Breeding double-tail bettas can be a fascinating and rewarding experience, whether you're an experienced aquarist or looking to start your own line of super-colorful Siamese fighting fish. Double-tail bettas are attractive and desirable in the marketplace because they break away from traditional single-tail varieties with their two separate caudal fins that flare out like wings – creating an eye-catching display.
But what's involved in breeding these intricate and vibrant creatures? It turns out there’s more than meets the eye when it comes to the origin story of this captivating fish – they were actually bred through carefully thought-out genetics!
Read on for more information about the anatomy of the double-tail betta along with tips for proper care and successful breeding strategies! Let's dive into the world of gene selection and learn about what makes double-tail betta fish so special!
A beautiful double tail betta fish
The doubletail is made when a gene changes and makes the fish's tail have two parts. Another change that this makes is that the fish has a much bigger dorsal fin. When the top half of the betta mutated, it also changed the bottom half to have another tail and anal fin.
According to this theory, the dorsal fin of a double-tailed fish is several times wider than that of a single-tailed Betta. In fact, the dorsal and anal fins in the double tail appear to be roughly the same size and width.
The mutation that produces the double tail is recessive compared to the common singletail. Dual-tail x single tail will produce 100% single tail, about 75% of which will carry the recessive double-tail gene.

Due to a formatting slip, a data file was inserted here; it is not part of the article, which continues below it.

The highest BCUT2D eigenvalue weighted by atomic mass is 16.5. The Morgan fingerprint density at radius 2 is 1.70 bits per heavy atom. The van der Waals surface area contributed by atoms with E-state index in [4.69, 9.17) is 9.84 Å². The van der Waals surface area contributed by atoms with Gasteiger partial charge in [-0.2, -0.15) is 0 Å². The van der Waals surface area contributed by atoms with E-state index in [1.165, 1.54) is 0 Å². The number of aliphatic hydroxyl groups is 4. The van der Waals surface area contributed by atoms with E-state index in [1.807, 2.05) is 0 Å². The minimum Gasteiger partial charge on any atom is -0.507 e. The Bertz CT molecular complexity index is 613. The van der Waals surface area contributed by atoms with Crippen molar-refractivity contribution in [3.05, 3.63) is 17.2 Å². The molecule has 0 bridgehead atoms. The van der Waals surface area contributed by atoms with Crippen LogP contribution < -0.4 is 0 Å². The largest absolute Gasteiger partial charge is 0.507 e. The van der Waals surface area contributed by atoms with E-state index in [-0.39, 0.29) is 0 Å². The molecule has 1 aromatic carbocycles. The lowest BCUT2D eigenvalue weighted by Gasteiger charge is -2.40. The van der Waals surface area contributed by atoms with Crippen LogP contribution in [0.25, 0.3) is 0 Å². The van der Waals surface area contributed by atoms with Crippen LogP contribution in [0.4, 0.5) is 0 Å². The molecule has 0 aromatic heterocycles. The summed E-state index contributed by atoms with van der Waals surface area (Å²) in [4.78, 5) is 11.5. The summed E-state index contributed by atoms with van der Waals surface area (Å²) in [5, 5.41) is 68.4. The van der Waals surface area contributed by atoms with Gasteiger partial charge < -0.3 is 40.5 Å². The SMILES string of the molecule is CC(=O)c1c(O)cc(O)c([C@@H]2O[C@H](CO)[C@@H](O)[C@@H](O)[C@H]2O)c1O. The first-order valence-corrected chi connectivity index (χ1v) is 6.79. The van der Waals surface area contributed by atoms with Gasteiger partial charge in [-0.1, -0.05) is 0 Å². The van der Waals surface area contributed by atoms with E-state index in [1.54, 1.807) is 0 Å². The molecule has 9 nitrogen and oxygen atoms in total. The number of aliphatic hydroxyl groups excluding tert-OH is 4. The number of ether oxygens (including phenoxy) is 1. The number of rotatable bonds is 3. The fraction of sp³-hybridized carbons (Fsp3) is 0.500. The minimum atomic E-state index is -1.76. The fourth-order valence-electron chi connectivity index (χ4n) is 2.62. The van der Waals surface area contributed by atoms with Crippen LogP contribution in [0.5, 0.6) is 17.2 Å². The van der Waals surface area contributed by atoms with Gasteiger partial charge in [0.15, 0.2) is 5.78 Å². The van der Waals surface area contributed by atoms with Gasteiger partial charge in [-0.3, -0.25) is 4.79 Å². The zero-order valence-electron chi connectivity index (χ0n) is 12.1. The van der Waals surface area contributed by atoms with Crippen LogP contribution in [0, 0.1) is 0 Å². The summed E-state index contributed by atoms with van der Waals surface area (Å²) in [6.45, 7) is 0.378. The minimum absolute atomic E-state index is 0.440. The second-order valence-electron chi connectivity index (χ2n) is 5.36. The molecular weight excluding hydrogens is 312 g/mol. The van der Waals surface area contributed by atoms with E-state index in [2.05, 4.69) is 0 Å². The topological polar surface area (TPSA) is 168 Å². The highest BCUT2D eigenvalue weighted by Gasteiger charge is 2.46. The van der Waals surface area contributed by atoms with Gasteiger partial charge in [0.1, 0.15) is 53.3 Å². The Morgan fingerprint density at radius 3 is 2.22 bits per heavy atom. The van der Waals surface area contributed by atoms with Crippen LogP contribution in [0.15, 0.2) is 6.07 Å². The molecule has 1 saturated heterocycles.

I used to think that breeding a double-tailed male with single-tailed females would produce 100% double-tailed genotypes, but I tested it by breeding the same male (single-tailed/double-tailed) with two female siblings from the same colony. One hen produced 25% of the double-tails from the litter with this male, and the other hen produced no offspring, indicating that the double-tail gene did not transfer.
I then took a double-tailed male from the first pack and bred it with a single-tailed cousin, to reassert, and got a large swarm without any two-tailed individuals. Therefore, as was assumed earlier, I can only conclude that the double-tailed gene does not affect all members of the flock.
The first generation of the ST/DT cross is considered to be a single-tailed doubletail, or ST/DT. Breeding two ST/DTs will almost always produce some DT fry (about 25%). Breeding a DT (or DT/DT) with an ST/DT usually produces a high amount of DTs, up to 50%.
Breeding within the same species usually gives you 100% of that species, but crosses like this very often have genetic problems, such as fused lobes, scoliosis, or body deformities. These problems can be limited in intraspecies populations by crossing only unrelated fish that do not carry serious defects.
The common practice today among ornamental betta breeders is to use Double-Tailed (DT) to improve their Single-Tailed (ST) lines by increasing fin size and dorsal fin width. This can be accomplished in the F1 generation, but selective breeding can be extended so that the ST Betta has a dorsal fin nearly as wide as the DT!
A promising new development is the Halfmoon (HM) x Double-Tails ( DT), with its plump, stacked caudal lobes that can spread up to 180 degrees or more. This combined with the symmetrical proportions of the dorsal and anal fins makes for an impressive betta!
Although it is sometimes difficult to determine which fish will do best when the flock is young, extreme predictability is eliminated when working with double-tails. Major faults can be detected as early as a few weeks of age, and those individuals must be removed from the flock so that the breeder can focus on better ones.